What is Wave Energy?
Waves are generated by the wind as it blows across the sea surface. Energy is transferred from the wind to the waves.
Wave energy is sometimes confused with tidal energy, which is quite different.
Waves travel vast distances across oceans at great speed. The longer and stronger the wind blows over the sea surface, the higher, longer, faster and more powerful the sea is. The energy within a wave is proportional to the square of the wave height, so a two-meter high wave has four times the power of a one-meter high wave.
Why Wave Energy?
Wave energy has the potential to be one of the most environmentally benign forms of electricity generation. It is a clean and renewable energy source and its potential is huge. Some additional benefits of wave energy are:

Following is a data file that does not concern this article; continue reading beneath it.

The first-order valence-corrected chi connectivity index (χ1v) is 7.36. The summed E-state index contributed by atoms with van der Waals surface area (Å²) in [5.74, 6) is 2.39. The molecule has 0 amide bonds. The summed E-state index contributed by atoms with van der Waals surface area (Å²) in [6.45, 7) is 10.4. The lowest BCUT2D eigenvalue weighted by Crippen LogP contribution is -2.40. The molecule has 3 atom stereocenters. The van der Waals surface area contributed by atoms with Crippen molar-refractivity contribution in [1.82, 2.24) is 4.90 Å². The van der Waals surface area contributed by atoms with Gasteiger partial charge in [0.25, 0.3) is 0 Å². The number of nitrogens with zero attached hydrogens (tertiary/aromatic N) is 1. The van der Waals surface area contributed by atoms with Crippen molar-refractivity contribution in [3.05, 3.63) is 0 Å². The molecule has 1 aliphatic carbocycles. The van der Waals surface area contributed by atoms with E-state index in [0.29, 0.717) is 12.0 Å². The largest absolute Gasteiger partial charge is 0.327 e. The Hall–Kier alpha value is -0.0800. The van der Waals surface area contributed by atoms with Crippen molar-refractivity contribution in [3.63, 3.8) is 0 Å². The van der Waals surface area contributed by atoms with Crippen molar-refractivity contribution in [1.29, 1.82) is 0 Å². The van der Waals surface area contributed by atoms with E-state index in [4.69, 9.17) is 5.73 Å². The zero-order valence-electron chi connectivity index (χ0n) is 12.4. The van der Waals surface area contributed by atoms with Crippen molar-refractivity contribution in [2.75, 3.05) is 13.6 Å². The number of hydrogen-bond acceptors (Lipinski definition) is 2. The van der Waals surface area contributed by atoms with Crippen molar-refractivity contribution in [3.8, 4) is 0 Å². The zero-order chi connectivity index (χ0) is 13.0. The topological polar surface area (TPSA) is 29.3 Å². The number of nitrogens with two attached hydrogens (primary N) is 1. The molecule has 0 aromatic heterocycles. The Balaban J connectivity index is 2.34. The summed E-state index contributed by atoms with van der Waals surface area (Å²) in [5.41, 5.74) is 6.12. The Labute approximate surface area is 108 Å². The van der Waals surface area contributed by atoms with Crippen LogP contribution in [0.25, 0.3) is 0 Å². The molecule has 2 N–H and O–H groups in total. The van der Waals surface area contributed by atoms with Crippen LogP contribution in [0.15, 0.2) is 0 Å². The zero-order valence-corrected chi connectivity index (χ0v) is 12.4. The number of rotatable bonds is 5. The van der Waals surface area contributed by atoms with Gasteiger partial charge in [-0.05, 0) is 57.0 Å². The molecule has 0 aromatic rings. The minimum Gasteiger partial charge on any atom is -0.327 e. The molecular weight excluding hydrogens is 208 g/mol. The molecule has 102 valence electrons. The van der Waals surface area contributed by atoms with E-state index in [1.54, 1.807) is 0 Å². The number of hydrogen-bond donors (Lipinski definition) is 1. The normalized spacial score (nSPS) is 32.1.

- With the wave energy resource distributed across the globe, wave energy offers many countries the benefit of security of supply
- Waves are generated over large areas of ocean and, once generated, travel immense distances with only small energy losses.
- Waves can be anticipated one or two days in advance through direct satellite measurements and meteorological forecasts which provide a high level of predictability and hence good network planning.
- Good seasonal load-following for regions where electricity demand peaks in winter given heating and lighting requirements (e.g. Northern Europe, Western Canada and North-West USA).
- Although wave energy is a concentrated source of wind energy, as it has often travelled very large distances it is regularly out of phase with the local wind conditions. Wave energy can therefore help to balance output variability from other renewable sources and maximise the efficient use of electricity networks
- Waves effectively average out the wind that generates them over large areas which results in a high level of consistency compared to wind or solar. Only on very few days per year are waves too weak to generate electricity.